The MR features in our patient were consistent with vasogenic edema within the cerebral white matter. Although the caudal lobes had bilaterally symmetric involvement, asymmetric frontal lobe lesions were also evident. In people, in fact, involvement of the frontal and temporal lobes and cerebellar hemispheres is common, along with the occasional presence of lesions in the brainstem, basal ganglia, deep white matter and splenium (Bartynski 2007), as well as atypical unilateral distributions (McKinney 2007, Stevens).
Hemorrhage and ischemia/infarction are complicating factors associated with PRES in people. Parenchymal hematomas, subarachnoid hemorrhage and micro-hemorrhages (<5mm diameter) have been identified using T2*GRE, FLAIR and CT (Hefzy) and susceptibility-weighted MR (McKinney 2012). Our patient had numerous small round to ovoid (≤4mm) T2* signal voids on GRE images, compatible with micro-hemorrhages or micro-bleeds. These are tiny deposits of blood degradation products (mainly hemosiderin) contained within macrophages occurring from past hemorrhage, presumably due to leakage from structurally abnormal vessels (Greenberg). Although sometimes seen in healthy elderly individuals, micro-bleeds appear to have value as markers of small vessel disease and underlying vasculopathies such as cerebral amyloid angiopathy and hypertensive vasculopathy (Greenberg). A recent report of micro-bleeds in dogs described T2* signal voids appearing analogous to those in people (Fulkerson). They were typically less conspicuous on T2W spin echo images and absent on T1W images. Although the precise relationship is unknown, hypertension was presumed to play a role in the development of PRES and cerebral microbleeds in our patient.
The elevated diffusion on ADC images in our patient supported the presence of vasogenic edema. Unlike routine MRI, diffusion imaging reliably differentiates between vasogenic edema and cytotoxic edema, and thus can afford clear differentiation between hypertensive encephalopathy and infarction (Schaefer). Although the exact mechanism is under debate, breakdown of cerebral autoregulation is believed to be responsible for vasogenic edema in PRES; with prompt management this is usually reversible (Covarrubias). The progression to cytotoxic edema due to ischemia and infarction is signified by high DWI signal intensity and pseudo-normalized ADC values, and may represent the earliest signs of non-reversibility and adverse outcomes (Covarrubias). Nevertheless, foci of restricted diffusion have been seen to resolve on follow-up imaging and should not preclude the diagnosis of PRES in the appropriate clinical context (Stevens).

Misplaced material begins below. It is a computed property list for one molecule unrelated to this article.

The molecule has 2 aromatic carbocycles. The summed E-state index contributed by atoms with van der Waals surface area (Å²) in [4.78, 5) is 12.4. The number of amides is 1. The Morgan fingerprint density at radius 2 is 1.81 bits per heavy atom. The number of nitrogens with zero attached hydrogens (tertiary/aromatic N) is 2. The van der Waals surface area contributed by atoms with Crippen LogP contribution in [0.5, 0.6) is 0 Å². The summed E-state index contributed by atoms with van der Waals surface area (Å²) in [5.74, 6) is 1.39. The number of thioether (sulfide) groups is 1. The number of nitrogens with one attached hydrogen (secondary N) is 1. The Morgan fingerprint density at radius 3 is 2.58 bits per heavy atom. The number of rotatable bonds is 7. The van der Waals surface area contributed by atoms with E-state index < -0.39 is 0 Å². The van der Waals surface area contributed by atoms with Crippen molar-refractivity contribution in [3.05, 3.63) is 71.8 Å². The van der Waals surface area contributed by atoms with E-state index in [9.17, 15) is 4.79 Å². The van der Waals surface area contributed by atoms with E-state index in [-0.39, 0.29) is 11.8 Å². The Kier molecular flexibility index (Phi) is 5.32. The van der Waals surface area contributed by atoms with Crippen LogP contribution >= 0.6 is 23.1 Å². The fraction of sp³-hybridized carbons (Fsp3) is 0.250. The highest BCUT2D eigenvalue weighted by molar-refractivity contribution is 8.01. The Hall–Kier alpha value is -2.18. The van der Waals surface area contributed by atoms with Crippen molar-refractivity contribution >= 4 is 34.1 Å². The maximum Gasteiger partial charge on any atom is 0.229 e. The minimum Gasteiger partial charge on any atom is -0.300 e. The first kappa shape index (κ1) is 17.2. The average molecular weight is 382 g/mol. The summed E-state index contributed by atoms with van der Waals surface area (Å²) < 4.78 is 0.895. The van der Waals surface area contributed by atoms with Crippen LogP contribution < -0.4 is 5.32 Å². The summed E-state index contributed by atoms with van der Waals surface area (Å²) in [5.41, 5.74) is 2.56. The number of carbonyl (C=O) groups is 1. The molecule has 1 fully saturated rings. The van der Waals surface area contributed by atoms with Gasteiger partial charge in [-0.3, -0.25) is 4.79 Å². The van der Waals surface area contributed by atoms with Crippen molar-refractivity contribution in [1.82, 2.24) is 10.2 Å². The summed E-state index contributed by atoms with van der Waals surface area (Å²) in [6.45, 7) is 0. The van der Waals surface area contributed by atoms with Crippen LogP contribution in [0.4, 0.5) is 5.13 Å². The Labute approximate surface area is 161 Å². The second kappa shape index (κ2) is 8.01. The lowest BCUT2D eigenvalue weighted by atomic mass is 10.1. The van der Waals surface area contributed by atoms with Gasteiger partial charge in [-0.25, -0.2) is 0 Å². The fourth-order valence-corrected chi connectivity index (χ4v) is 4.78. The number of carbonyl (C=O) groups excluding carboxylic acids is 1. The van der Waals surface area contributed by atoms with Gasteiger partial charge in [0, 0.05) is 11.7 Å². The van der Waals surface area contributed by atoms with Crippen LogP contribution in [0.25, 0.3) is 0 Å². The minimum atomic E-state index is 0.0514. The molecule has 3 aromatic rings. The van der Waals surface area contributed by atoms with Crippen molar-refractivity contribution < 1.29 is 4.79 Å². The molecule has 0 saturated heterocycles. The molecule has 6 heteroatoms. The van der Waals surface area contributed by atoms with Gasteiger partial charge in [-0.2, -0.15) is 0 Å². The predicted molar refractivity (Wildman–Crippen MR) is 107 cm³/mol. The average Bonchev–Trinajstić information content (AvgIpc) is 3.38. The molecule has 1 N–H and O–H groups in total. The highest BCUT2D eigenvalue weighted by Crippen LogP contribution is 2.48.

No contrast enhancement was evident on T1WC+ images in our patient. Although inconsistently described, the presence or absence of contrast enhancement correlates poorly with edema severity in PRES (McKinney2007, Ugurel).
Despite anti-hypertensive therapy, follow-up blood pressures remained elevated (171/88 and 175/90 mmHg) and the patient died without identification of an underlying cause. The reason for a lack of response to therapy was uncertain, as diffusion imaging did not support a definitive progression to infarction.
Acknowledgement: Dr. Jay McDonnell for neurologic workup of this patient